The room comes alive as the two men saunter in to meet the press. The self-described “hick farm boy” wears a light patterned silver suit with a yellow shirt open at the collar. The other, from a family steeped in politics, broadcasting, and show business, is dressed in jeans with his shirt tail out. Both men with degrees in journalism, born a generation apart, are at the Roosevelt Hotel in Hollywood for roundtable interviews to kick off their duties as the main hosts of the TCM film festival. Four days of 83 classic films and several seminars drawing diehard movie fans from 49 states and 7 countries. Special guests will include Debbie Reynolds, Robert Wagner, Rhonda Fleming, Norman Jewison, Stanley Donen, and many more. But the true stars of this event are the gentlemen I’m describing, Robert Osborne and Ben Mankewicz.
Osborne, who grew up on a farm in Colfax, Washington, spent his spare time at the local movie house, marveling at Fred Astaire, Ginger Rodgers, and his hero Alan Ladd who was, in Osborne’s words, “the daredevil I could never be.” His love of film fueled his youthful curiosity. Osborne read “anything I could get my hands on about filmmaking.” He first came to Hollywood in the early sixties intent on acting. He signed with Twentieth Century Fox, humbly stating, “Anybody who could walk and talk in those days was able to get a six month contract.” This led to an opportunity to audition for Lucille Ball who was so impressed with this young man’s film acumen that she hired him on the spot. Taking Osborne under her wing, she later suggested that he should combine his love of movies with his journalism background and write a book. Osborne smiled as he recalled her advice, “It doesn’t matter what it’s about, it doesn’t even have to be good, just write it. It’s the only way people will take you seriously in this town.” Rising to the challenge, Osborne wrote Academy Award Illustrated in 1965 eventually becoming a correspondent for the Hollywood Reporter establishing him as the official biographer of “Oscar.” In 1986, he became host of The Movie Channel until 1993. Osborne has been the main host of TCM since it’s inception in 1994.
Mankiewicz was born and raised in Washington D.C. He entered the world of broadcasting after graduating from Columbia, producing, writing, and hosting a variety of television news programs. He landed in Miami at WAMI-TV, creating and hosting the daily news magazine show The Times. A film critic and former host of the national radio show The Young Turks, Mankewicz was hired as the weekend host of TCM in 2003.
Osborne is as engaging and warm in person as he is on the air, and during the press conference articulated his passion for classic movies. Every aspect of movie making on both sides of the camera continues to fascinate him. From the machinations and politics at the studio when the film was made, down to the nuts and bolts of every production. Was this cast the first choice? Which actor turned which part down? Why did the director walk off the set? Whose career was saved by this film? Whose career was ended? All the obscure juicy little tidbits he seamlessly weaves into his bookend commentaries that makes watching any film enjoyable as well as edifying.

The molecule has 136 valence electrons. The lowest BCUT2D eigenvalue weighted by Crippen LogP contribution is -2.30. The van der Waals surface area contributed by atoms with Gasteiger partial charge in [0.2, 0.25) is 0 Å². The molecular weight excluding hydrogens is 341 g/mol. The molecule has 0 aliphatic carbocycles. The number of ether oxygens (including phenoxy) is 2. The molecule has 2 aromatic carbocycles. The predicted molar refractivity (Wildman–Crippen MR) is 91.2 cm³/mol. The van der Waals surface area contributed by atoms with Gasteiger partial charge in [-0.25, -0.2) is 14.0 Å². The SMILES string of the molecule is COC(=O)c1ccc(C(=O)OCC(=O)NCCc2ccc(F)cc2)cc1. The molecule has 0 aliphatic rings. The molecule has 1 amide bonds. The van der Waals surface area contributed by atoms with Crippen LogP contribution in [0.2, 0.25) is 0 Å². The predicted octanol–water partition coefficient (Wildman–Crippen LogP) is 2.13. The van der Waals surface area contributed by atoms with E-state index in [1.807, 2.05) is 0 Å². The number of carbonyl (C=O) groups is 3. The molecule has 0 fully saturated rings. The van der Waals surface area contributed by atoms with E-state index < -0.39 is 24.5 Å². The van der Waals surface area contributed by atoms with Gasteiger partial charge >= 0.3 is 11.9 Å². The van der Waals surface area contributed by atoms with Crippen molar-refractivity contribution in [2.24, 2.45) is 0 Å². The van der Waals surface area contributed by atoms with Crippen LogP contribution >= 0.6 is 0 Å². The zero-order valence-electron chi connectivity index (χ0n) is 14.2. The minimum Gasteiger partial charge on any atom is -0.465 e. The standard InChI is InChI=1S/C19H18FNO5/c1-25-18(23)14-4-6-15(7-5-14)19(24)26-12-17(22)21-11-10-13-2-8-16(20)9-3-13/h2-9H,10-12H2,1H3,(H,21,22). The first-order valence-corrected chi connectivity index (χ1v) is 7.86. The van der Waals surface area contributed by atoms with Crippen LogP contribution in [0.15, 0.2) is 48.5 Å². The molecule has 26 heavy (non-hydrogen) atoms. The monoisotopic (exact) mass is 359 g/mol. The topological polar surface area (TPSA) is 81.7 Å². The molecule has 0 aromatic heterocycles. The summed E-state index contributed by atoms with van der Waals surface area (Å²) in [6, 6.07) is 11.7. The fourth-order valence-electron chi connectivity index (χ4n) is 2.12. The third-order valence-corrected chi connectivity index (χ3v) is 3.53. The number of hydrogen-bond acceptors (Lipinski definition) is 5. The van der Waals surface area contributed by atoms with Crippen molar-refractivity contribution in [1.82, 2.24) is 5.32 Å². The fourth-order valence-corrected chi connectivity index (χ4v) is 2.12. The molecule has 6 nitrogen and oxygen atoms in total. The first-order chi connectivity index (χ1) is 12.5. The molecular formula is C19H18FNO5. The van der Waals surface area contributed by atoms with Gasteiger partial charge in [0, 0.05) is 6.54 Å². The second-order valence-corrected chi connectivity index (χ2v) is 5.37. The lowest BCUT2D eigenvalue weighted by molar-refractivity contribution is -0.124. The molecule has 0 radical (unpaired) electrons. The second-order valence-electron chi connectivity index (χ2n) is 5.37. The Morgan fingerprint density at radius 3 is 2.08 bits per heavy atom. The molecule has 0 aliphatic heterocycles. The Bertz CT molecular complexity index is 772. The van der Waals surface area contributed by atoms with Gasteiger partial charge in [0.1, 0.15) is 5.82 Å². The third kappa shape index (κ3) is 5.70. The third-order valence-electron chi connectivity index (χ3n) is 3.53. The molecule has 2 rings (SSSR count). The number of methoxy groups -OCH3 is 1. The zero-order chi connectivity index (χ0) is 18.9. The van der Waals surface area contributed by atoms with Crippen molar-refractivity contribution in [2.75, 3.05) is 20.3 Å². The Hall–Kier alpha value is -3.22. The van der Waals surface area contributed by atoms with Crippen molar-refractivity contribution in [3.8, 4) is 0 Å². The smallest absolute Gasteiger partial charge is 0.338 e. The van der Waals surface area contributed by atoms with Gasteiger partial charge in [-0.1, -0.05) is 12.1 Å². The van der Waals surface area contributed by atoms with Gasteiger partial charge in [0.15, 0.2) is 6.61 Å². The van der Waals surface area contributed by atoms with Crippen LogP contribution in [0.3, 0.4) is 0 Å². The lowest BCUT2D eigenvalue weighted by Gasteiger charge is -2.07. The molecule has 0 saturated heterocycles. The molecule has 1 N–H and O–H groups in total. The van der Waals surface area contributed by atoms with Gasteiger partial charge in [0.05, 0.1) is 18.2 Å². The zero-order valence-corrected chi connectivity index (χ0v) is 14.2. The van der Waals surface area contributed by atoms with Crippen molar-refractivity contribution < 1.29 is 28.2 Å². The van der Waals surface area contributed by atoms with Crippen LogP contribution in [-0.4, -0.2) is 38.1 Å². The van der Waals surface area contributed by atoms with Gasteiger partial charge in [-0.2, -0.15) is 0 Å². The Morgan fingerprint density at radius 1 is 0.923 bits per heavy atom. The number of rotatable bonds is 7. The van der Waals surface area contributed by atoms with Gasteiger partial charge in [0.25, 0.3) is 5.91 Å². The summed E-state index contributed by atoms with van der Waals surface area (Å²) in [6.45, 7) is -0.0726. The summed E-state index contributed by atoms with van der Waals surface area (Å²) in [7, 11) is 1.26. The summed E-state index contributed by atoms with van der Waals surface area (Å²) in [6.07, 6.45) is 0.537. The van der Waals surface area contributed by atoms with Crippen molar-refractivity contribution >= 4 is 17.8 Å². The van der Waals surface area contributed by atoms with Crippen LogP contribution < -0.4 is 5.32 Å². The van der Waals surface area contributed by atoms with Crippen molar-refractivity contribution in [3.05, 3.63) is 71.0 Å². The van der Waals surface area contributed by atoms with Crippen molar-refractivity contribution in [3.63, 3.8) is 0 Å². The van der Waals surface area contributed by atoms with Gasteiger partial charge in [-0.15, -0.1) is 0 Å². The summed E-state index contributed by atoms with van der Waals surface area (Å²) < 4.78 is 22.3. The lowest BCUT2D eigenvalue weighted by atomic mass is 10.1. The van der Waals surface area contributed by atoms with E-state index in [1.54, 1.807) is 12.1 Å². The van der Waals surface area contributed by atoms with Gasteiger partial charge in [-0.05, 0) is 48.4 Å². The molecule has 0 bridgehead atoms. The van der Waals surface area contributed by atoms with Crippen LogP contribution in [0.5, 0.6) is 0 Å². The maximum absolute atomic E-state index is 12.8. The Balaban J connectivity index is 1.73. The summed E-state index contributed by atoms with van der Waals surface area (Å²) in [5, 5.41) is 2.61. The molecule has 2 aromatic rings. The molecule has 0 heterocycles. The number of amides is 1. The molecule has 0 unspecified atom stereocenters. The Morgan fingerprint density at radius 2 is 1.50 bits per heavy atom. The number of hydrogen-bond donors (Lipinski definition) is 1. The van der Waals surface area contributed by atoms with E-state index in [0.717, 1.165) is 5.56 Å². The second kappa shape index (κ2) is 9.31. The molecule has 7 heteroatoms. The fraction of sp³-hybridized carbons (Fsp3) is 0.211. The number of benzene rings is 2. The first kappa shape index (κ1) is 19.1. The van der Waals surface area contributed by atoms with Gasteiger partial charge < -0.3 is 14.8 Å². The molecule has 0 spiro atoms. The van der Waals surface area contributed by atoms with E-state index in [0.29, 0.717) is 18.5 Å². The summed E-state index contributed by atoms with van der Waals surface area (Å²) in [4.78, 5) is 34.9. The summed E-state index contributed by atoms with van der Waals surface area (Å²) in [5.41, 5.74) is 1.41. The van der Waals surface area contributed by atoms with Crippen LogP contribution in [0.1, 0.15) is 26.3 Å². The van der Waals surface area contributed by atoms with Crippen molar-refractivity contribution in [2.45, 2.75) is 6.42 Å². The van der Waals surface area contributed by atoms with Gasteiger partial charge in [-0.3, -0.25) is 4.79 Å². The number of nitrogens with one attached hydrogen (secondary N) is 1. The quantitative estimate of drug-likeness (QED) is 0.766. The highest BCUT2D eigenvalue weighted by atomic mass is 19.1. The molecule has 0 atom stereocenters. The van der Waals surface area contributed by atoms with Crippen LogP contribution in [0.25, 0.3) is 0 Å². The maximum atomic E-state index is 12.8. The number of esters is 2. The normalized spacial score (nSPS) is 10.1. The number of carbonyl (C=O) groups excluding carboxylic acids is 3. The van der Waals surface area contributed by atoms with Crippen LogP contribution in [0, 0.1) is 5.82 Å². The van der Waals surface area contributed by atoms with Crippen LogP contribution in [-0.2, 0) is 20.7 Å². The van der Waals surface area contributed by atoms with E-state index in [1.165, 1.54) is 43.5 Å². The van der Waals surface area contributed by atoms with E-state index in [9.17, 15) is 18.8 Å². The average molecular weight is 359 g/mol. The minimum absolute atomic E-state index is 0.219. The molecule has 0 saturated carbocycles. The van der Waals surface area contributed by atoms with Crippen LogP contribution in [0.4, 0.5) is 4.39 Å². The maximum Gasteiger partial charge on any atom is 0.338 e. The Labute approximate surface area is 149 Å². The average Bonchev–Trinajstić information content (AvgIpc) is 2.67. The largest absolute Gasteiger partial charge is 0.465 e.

He spoke glowingly about the policy at TCM, which shows every film uncut and commercial free. “You don’t want to interrupt the flow or mood of a Hitchcock film. It’s important to experience the film exactly the way it was intended to be seen. And this festival takes it one step further, classic films on the big screen without the distraction of doorbells or ringing cell phones.” When asked what his response is to people who don’t like old movies, Osborne sighed, “That’s like saying I can’t read Huckleberry Finn because it’s an old book.” We’re not asking people to take medicine.”
The laid back Mankewicz, a shameless Bruce Springsteen and sports fan, instantly displayed his dry wit and self-deprecating humor that makes him the perfect counterpart to Osborne. When asked about the wide variety of films scheduled at the same time, Mankewicz replied, “We stole that idea from the Telluride film festival. We want the fans to make hard choices. It keeps the events well attended and provides more opportunity for film lovers.” He spoke fondly about his travels to Philadelphia and Houston with Eva Marie Saint hosting showings of On The Waterfront. He marveled at her “great story telling abilities” as well as her energy and tenacity. When the former newscaster was asked about Sidney Lumet’s Network, he branded that film as well as Billy Wilder’s Ace In the Hole and Elia Kazan’s A Face in the Crowd as three films at the top of his list that were “way ahead of their time.”
As the session wound down, the genial hosts seemed to be gearing up for the festival to begin.
As he rose from the table Mankewicz shot a glance to his colleague and said, “When we walk out on that red carpet, Robert Osborne becomes Mick Jagger. And me, I might be Charlie Watts.” Of course, it all makes sense.
Osborne: The perennial rock. Mankewicz: The easy roll.